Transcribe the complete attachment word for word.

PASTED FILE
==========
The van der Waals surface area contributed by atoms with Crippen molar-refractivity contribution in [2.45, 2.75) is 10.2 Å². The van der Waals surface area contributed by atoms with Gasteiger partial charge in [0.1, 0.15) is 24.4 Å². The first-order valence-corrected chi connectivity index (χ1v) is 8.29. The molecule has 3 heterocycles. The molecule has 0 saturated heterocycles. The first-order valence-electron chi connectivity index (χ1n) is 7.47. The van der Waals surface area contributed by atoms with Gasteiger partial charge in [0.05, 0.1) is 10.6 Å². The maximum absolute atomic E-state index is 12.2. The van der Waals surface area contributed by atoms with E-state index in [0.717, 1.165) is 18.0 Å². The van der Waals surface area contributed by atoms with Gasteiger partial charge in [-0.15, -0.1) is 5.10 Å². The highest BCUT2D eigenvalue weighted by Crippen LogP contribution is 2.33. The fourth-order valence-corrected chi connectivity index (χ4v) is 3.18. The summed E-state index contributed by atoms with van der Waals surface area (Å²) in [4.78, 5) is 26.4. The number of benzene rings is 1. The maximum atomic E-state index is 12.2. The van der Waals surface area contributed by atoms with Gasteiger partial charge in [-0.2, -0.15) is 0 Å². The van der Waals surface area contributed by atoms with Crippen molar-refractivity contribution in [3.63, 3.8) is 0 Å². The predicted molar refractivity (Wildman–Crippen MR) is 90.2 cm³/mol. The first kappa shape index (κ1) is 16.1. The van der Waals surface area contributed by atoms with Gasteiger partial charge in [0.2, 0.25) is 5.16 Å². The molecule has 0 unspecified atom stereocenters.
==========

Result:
The van der Waals surface area contributed by atoms with Crippen molar-refractivity contribution in [2.45, 2.75) is 10.2 Å². The van der Waals surface area contributed by atoms with Gasteiger partial charge in [0.1, 0.15) is 24.4 Å². The first-order valence-corrected chi connectivity index (χ1v) is 8.29. The molecule has 3 heterocycles. The molecule has 0 saturated heterocycles. The first-order valence-electron chi connectivity index (χ1n) is 7.47. The van der Waals surface area contributed by atoms with Gasteiger partial charge in [0.05, 0.1) is 10.6 Å². The maximum absolute atomic E-state index is 12.2. The van der Waals surface area contributed by atoms with E-state index in [0.717, 1.165) is 18.0 Å². The van der Waals surface area contributed by atoms with Gasteiger partial charge in [-0.15, -0.1) is 5.10 Å². The highest BCUT2D eigenvalue weighted by Crippen LogP contribution is 2.33. The fourth-order valence-corrected chi connectivity index (χ4v) is 3.18. The summed E-state index contributed by atoms with van der Waals surface area (Å²) in [4.78, 5) is 26.4. The number of benzene rings is 1. The maximum atomic E-state index is 12.2. The van der Waals surface area contributed by atoms with Gasteiger partial charge in [-0.2, -0.15) is 0 Å². The van der Waals surface area contributed by atoms with Crippen molar-refractivity contribution in [3.63, 3.8) is 0 Å². The predicted molar refractivity (Wildman–Crippen MR) is 90.2 cm³/mol. The first kappa shape index (κ1) is 16.1. The van der Waals surface area contributed by atoms with Gasteiger partial charge in [0.2, 0.25) is 5.16 Å². The molecule has 0 unspecified atom stereocenters.